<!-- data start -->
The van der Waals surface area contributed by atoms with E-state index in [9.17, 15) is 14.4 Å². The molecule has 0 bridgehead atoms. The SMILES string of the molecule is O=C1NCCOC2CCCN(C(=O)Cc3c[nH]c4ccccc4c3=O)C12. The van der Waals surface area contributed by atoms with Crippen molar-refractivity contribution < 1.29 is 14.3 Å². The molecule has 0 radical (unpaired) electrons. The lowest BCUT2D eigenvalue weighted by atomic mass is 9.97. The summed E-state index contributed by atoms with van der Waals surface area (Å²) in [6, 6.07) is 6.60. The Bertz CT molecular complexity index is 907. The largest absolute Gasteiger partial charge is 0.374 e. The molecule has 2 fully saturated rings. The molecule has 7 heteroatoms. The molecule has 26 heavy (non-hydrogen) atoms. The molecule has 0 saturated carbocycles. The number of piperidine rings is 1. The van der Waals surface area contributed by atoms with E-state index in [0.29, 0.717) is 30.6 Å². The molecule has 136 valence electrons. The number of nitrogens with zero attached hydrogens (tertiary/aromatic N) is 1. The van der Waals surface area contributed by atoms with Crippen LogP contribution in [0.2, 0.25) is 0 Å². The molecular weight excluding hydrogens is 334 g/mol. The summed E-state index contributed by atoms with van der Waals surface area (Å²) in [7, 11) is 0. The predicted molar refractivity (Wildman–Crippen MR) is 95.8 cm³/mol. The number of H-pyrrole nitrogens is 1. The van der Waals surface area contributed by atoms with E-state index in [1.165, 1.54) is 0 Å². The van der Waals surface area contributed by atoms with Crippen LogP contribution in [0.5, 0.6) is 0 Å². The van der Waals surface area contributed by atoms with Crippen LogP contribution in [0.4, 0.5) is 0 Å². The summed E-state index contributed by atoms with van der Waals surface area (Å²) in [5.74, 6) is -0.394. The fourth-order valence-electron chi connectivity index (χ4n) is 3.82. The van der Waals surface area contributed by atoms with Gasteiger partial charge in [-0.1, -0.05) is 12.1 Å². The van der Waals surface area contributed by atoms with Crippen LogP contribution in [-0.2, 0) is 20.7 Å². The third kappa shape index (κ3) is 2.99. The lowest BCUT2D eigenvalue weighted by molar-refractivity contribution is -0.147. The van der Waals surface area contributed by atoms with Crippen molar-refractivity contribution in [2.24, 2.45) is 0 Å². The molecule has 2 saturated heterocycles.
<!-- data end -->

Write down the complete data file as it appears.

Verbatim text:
The van der Waals surface area contributed by atoms with E-state index in [9.17, 15) is 14.4 Å². The molecule has 0 bridgehead atoms. The SMILES string of the molecule is O=C1NCCOC2CCCN(C(=O)Cc3c[nH]c4ccccc4c3=O)C12. The van der Waals surface area contributed by atoms with Crippen molar-refractivity contribution < 1.29 is 14.3 Å². The molecule has 0 radical (unpaired) electrons. The lowest BCUT2D eigenvalue weighted by atomic mass is 9.97. The summed E-state index contributed by atoms with van der Waals surface area (Å²) in [6, 6.07) is 6.60. The Bertz CT molecular complexity index is 907. The largest absolute Gasteiger partial charge is 0.374 e. The molecule has 2 fully saturated rings. The molecule has 7 heteroatoms. The molecule has 26 heavy (non-hydrogen) atoms. The molecule has 0 saturated carbocycles. The number of piperidine rings is 1. The van der Waals surface area contributed by atoms with E-state index in [0.29, 0.717) is 30.6 Å². The molecule has 136 valence electrons. The number of nitrogens with zero attached hydrogens (tertiary/aromatic N) is 1. The van der Waals surface area contributed by atoms with Crippen LogP contribution in [0.2, 0.25) is 0 Å². The molecular weight excluding hydrogens is 334 g/mol. The summed E-state index contributed by atoms with van der Waals surface area (Å²) in [7, 11) is 0. The predicted molar refractivity (Wildman–Crippen MR) is 95.8 cm³/mol. The number of H-pyrrole nitrogens is 1. The van der Waals surface area contributed by atoms with E-state index in [1.165, 1.54) is 0 Å². The van der Waals surface area contributed by atoms with Crippen LogP contribution in [0.5, 0.6) is 0 Å². The van der Waals surface area contributed by atoms with Crippen LogP contribution in [0.4, 0.5) is 0 Å². The summed E-state index contributed by atoms with van der Waals surface area (Å²) in [5.74, 6) is -0.394. The fourth-order valence-electron chi connectivity index (χ4n) is 3.82. The van der Waals surface area contributed by atoms with Gasteiger partial charge in [-0.1, -0.05) is 12.1 Å². The van der Waals surface area contributed by atoms with Crippen LogP contribution in [-0.2, 0) is 20.7 Å². The third kappa shape index (κ3) is 2.99. The lowest BCUT2D eigenvalue weighted by molar-refractivity contribution is -0.147. The van der Waals surface area contributed by atoms with Crippen molar-refractivity contribution in [2.24, 2.45) is 0 Å². The molecule has 2 saturated heterocycles.